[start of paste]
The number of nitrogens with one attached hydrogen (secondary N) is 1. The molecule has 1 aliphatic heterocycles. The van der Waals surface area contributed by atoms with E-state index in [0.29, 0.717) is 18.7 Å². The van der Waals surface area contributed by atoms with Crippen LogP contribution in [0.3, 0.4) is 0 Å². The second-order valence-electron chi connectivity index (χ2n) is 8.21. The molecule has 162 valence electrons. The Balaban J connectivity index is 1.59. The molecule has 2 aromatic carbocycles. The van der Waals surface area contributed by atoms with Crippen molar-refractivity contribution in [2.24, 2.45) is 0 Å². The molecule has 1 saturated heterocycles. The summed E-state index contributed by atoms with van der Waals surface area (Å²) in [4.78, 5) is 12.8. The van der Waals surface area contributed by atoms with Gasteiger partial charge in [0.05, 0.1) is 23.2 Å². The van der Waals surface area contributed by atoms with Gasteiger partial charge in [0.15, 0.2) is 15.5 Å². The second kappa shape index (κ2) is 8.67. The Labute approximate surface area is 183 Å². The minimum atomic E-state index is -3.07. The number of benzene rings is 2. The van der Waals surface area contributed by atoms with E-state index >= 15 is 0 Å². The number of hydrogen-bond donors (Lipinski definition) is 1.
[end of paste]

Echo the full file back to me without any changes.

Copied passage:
The number of nitrogens with one attached hydrogen (secondary N) is 1. The molecule has 1 aliphatic heterocycles. The van der Waals surface area contributed by atoms with E-state index in [0.29, 0.717) is 18.7 Å². The van der Waals surface area contributed by atoms with Crippen LogP contribution in [0.3, 0.4) is 0 Å². The second-order valence-electron chi connectivity index (χ2n) is 8.21. The molecule has 162 valence electrons. The Balaban J connectivity index is 1.59. The molecule has 2 aromatic carbocycles. The van der Waals surface area contributed by atoms with Crippen molar-refractivity contribution in [2.24, 2.45) is 0 Å². The molecule has 1 saturated heterocycles. The summed E-state index contributed by atoms with van der Waals surface area (Å²) in [4.78, 5) is 12.8. The van der Waals surface area contributed by atoms with Gasteiger partial charge in [0.05, 0.1) is 23.2 Å². The van der Waals surface area contributed by atoms with Gasteiger partial charge in [0.15, 0.2) is 15.5 Å². The second kappa shape index (κ2) is 8.67. The Labute approximate surface area is 183 Å². The minimum atomic E-state index is -3.07. The number of benzene rings is 2. The van der Waals surface area contributed by atoms with E-state index >= 15 is 0 Å². The number of hydrogen-bond donors (Lipinski definition) is 1.